As EV are present in almost 3/4 patients with end-stage liver disease (ESLD) awaiting OLT  and bleeding from EV is a serious complication with a 20% mortality rate , evaluating the safety of TEE in patients with high grade varices undergoing OLT is of paramount importance. Therefore, the main aim of this study was to determine the incidence of UGIB in patients with EV that received TEE during OLT. Secondary aims were to compare the rates of UGIB in patients with different grades of varices and in patients that underwent OLT with and without TEE.
This study was a retrospective service evaluation of anonymised, routinely collected data as defined by the UK NHS Health Research Authority (http://www.hra.nhs.uk). The study was registered with the hospital’s clinical audit registration system (CARMS-14529) and specific ethical permissions were not required.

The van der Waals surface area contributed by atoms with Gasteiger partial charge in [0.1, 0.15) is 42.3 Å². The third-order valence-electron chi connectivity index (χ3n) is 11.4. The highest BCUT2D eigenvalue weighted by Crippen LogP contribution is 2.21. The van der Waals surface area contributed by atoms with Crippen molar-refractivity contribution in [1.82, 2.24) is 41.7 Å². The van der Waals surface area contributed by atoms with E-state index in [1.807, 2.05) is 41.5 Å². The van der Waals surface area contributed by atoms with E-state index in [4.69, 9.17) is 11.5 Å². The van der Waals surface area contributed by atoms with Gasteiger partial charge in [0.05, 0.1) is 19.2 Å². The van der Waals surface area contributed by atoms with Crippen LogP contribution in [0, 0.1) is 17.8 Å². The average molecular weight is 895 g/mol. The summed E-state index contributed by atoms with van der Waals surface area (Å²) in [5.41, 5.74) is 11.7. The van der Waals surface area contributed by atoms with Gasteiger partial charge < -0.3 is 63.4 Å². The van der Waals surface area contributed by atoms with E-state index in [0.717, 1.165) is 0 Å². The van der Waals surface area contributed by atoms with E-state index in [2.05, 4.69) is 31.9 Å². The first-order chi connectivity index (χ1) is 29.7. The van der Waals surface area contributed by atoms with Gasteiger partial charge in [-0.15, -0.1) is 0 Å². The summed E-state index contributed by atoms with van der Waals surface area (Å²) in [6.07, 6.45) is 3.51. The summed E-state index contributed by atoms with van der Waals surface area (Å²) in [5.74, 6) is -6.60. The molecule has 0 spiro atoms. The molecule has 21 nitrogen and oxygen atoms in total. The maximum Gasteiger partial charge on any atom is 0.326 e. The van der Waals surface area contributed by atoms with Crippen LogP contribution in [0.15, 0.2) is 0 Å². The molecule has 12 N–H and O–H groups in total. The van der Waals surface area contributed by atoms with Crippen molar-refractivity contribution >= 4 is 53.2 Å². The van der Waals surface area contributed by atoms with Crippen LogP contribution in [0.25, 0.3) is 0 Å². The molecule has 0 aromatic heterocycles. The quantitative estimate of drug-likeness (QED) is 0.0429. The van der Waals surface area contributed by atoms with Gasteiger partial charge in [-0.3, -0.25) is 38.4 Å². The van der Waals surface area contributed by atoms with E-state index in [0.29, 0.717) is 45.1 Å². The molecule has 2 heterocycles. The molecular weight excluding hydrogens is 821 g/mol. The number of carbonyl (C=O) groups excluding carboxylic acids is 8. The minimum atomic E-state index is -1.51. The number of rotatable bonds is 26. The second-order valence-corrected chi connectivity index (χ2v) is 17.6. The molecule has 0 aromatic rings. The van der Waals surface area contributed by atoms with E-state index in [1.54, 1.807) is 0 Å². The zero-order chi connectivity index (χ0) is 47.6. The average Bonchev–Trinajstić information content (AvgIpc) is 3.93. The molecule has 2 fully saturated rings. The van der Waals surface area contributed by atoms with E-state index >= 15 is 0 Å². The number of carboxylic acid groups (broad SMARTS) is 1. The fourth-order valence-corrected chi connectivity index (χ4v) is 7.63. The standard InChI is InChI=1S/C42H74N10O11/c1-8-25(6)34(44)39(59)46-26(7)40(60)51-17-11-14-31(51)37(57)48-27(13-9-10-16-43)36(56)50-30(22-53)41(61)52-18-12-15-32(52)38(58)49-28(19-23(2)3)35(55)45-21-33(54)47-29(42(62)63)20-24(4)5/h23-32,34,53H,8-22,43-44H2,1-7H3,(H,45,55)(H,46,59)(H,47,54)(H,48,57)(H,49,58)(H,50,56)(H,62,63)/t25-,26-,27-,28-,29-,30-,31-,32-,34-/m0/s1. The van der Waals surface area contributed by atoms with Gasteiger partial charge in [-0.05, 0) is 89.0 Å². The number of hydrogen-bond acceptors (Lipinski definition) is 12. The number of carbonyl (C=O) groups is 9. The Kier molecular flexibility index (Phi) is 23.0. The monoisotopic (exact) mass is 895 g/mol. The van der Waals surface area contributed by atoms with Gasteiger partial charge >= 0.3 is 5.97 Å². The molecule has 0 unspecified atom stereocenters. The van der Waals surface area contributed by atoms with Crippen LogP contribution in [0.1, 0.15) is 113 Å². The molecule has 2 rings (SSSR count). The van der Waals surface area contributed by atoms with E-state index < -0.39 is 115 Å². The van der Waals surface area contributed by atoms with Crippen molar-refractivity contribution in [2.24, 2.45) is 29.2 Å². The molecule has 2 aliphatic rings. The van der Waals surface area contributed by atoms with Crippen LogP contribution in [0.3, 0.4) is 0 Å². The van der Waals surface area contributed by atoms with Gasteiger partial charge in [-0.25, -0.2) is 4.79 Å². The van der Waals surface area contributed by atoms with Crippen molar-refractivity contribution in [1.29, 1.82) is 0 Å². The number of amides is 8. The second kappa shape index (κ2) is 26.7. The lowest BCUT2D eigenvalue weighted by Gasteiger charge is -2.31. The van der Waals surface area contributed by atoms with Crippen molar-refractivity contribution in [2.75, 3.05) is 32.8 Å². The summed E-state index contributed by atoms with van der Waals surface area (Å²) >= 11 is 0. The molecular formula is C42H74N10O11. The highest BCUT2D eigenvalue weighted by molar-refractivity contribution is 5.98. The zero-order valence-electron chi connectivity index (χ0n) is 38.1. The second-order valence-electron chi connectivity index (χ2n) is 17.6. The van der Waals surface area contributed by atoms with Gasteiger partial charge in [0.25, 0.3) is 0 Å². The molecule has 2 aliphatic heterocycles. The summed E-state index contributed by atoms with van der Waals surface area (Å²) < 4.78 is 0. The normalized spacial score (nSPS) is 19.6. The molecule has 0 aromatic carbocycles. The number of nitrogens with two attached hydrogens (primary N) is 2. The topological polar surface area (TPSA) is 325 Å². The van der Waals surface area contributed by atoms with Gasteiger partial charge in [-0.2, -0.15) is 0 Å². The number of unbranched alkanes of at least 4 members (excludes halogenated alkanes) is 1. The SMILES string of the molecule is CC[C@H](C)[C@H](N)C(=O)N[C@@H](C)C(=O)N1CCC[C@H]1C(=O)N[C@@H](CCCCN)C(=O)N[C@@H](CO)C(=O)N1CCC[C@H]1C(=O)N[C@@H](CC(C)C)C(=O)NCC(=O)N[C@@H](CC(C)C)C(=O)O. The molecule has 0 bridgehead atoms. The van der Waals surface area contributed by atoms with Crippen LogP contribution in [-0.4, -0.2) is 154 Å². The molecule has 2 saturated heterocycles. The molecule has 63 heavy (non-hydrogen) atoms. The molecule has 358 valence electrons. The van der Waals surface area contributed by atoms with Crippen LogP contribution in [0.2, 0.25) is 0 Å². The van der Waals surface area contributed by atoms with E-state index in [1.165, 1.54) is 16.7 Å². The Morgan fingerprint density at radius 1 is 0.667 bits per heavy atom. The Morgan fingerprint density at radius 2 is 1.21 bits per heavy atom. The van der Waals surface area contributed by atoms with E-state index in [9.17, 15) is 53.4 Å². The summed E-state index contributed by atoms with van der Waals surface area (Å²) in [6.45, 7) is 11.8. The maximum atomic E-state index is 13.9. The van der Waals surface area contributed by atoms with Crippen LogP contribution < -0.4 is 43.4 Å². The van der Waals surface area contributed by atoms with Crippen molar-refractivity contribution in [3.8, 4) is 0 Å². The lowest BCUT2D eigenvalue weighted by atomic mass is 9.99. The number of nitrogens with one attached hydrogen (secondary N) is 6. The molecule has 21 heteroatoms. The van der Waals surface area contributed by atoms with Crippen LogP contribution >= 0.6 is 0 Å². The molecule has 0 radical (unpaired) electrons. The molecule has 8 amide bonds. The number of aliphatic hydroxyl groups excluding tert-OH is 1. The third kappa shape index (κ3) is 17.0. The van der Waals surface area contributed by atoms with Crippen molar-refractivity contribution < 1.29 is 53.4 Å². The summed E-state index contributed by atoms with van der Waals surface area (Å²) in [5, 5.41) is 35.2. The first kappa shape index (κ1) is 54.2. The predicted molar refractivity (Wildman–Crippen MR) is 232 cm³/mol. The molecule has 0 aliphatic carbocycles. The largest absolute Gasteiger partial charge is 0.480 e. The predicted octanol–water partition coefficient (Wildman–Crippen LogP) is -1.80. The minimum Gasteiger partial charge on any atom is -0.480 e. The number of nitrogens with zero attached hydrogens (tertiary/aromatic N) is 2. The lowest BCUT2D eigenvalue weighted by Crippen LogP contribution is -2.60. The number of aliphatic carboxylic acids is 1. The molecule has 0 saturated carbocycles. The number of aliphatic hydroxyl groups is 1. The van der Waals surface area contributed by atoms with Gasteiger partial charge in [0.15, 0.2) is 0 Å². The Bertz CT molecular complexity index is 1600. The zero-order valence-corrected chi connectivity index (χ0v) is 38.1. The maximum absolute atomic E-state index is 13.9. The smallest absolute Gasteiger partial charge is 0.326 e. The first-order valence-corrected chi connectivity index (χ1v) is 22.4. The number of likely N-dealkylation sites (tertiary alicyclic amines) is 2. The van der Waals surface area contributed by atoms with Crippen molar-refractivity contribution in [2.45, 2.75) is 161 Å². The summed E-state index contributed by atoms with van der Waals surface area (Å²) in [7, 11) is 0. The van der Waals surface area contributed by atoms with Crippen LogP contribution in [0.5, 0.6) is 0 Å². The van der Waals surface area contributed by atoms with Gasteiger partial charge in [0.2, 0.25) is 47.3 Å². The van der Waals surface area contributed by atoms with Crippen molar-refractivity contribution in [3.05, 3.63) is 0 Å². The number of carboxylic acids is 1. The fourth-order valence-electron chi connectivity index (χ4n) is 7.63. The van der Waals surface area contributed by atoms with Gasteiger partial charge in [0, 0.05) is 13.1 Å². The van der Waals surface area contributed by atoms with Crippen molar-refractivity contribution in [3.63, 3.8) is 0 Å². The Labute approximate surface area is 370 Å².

This was single-centre retrospective cohort study of patients that underwent OLT at the Queen Elizabeth Hospital Birmingham (University Hospitals Birmingham NHS Foundation Trust) between September 2016 and September 2018. Data were retrieved retrospectively from the hospital’s electronic patient records, surgical and anaesthetic records and included demographic data, MELD score, blood test results on the day of OLT (biochemistry, full blood count and coagulation profile), blood product transfusion during OLT and medical history of previous EV treatments including beta blocker, transjugular intra-hepatic portosystemic shunt (TIPSS) insertion, band ligation or sclerotherapy. Varices were graded in accordance with the modified Paquet classification . UGIB was defined as the presence of blood in the oesophagus or stomach at the time of oesophago-gastric duodenoscopy. Clinically significant UGIB was defined by a transfusion requirement of packed red cells or if there was a drop in haemoglobin of >2 g/dl.